Feeling the pressures in the contact centre

The shock of the current crisis taking hold on the world, and how quickly the situation has snowballed in the last few months, has put contact centres under unequivocal and significant strain. Covid-19 has created an impact that has seen call volumes jump significantly; 60 per cent of the workers who participated in the University of Strathclyde survey report having seen increased call volumes from customers with Covid-19 related concerns, anxieties, and queries.

Contact centres have meanwhile had to recalibrate service delivery in the light of the new challenge of a workforce depleted because of increased illness or the need to self-isolate – this means considerable additional performance strain is placed on the remaining frontline employees.

Human resources are stretched to the absolute limit, and because of this contact centres cannot afford to risk further employees contracting Covid-19 inside busy office locations that have the potential to become significant epicentres of disease transmission.

Protecting operational continuity and employees

Government-imposed lockdown and social distancing measures have caught out many contact centres across the world. It is a scenario increasingly made worse by the fact that many organisations are not prepared or set up to properly support remote operations.

However, today’s cloud communication technologies enable a fast and easy transition for contact centres, helping them seamlessly migrate from legacy on-site technologies and quickly, if not instantly, into a distributed remote working model. Providing the flexibility contact centres need to cater for agents working securely and compliantly from home, these cloud powered contact centre solutions can literally be deployed in a matter of days.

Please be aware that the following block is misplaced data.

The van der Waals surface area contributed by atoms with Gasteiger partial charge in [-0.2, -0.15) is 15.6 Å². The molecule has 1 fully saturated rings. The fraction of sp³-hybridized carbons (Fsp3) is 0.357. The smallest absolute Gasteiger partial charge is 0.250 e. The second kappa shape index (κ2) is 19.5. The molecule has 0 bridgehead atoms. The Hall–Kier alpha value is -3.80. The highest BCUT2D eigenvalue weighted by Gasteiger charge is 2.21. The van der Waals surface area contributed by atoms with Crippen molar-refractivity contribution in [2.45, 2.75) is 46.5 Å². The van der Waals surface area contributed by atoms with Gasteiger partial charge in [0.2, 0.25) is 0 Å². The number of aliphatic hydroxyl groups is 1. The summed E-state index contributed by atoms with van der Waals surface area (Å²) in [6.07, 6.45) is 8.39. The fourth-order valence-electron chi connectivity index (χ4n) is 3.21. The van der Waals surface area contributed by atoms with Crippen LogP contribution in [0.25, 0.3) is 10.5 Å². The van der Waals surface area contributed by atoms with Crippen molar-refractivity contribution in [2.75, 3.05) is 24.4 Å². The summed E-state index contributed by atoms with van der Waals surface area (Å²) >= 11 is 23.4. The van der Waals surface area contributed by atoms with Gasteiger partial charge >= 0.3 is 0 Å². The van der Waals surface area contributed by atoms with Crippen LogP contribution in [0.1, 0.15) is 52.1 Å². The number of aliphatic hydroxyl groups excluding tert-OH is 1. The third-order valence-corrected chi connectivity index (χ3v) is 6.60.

The current public health crisis created an unprecedented opportunity for UK contact centres to accelerate in their digital transformation efforts to enable a proper evolution of their existing operations into value-driven customer engagement hubs.

Contact centre management teams must now also implement new internal working procedures that outline the responsibilities and clear guidelines on how remote workers may continue to provide an excellent experience for customers, even amidst a pandemic.

The shape of the new-normal

Ushering in a new age of truly flexible ‘at home’ working policies for contact centre employees will prove pivotal for the industry in the coming months and years. For contact centres in the UK, Covid-19 has provided them with a chance to stress test, at speed, new ways of working that will ultimately help to address the more traditional challenges of minimising agent churn and improving employee motivation – all while ensuring employee wellbeing during this pandemic.

If there is any certainty, it is that the capabilities on offer from today’s cloud-based contact centre platforms are enabling the seamless initiation of a more flexible industry that will be able to achieve complete visibility of their remote agents’ workload and, more importantly, wellbeing.

Martin Taylor, Deputy CEO, Content Guru